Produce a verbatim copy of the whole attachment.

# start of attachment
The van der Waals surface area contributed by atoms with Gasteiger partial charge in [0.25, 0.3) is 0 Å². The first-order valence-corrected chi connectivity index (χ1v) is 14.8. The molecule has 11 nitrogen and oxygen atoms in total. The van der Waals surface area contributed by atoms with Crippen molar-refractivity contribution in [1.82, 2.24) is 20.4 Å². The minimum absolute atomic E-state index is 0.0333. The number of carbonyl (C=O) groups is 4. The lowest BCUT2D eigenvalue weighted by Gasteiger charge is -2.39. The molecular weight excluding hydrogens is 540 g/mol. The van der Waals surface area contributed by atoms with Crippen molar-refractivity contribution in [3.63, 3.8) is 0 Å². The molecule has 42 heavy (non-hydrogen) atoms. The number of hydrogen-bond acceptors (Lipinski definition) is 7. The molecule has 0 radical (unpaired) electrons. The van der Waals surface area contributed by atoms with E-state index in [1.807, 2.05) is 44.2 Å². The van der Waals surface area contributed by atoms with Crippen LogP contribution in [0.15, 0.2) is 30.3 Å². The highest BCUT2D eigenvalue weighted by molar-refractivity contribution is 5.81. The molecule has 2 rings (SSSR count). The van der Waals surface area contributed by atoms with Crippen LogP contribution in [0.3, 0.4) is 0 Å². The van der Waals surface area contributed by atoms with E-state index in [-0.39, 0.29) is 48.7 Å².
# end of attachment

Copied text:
The van der Waals surface area contributed by atoms with Gasteiger partial charge in [0.25, 0.3) is 0 Å². The first-order valence-corrected chi connectivity index (χ1v) is 14.8. The molecule has 11 nitrogen and oxygen atoms in total. The van der Waals surface area contributed by atoms with Crippen molar-refractivity contribution in [1.82, 2.24) is 20.4 Å². The minimum absolute atomic E-state index is 0.0333. The number of carbonyl (C=O) groups is 4. The lowest BCUT2D eigenvalue weighted by Gasteiger charge is -2.39. The molecular weight excluding hydrogens is 540 g/mol. The van der Waals surface area contributed by atoms with Crippen molar-refractivity contribution in [3.63, 3.8) is 0 Å². The molecule has 42 heavy (non-hydrogen) atoms. The number of hydrogen-bond acceptors (Lipinski definition) is 7. The molecule has 0 radical (unpaired) electrons. The van der Waals surface area contributed by atoms with E-state index in [1.807, 2.05) is 44.2 Å². The van der Waals surface area contributed by atoms with Crippen LogP contribution in [0.15, 0.2) is 30.3 Å². The highest BCUT2D eigenvalue weighted by molar-refractivity contribution is 5.81. The molecule has 2 rings (SSSR count). The van der Waals surface area contributed by atoms with Crippen LogP contribution in [0.3, 0.4) is 0 Å². The van der Waals surface area contributed by atoms with E-state index in [-0.39, 0.29) is 48.7 Å².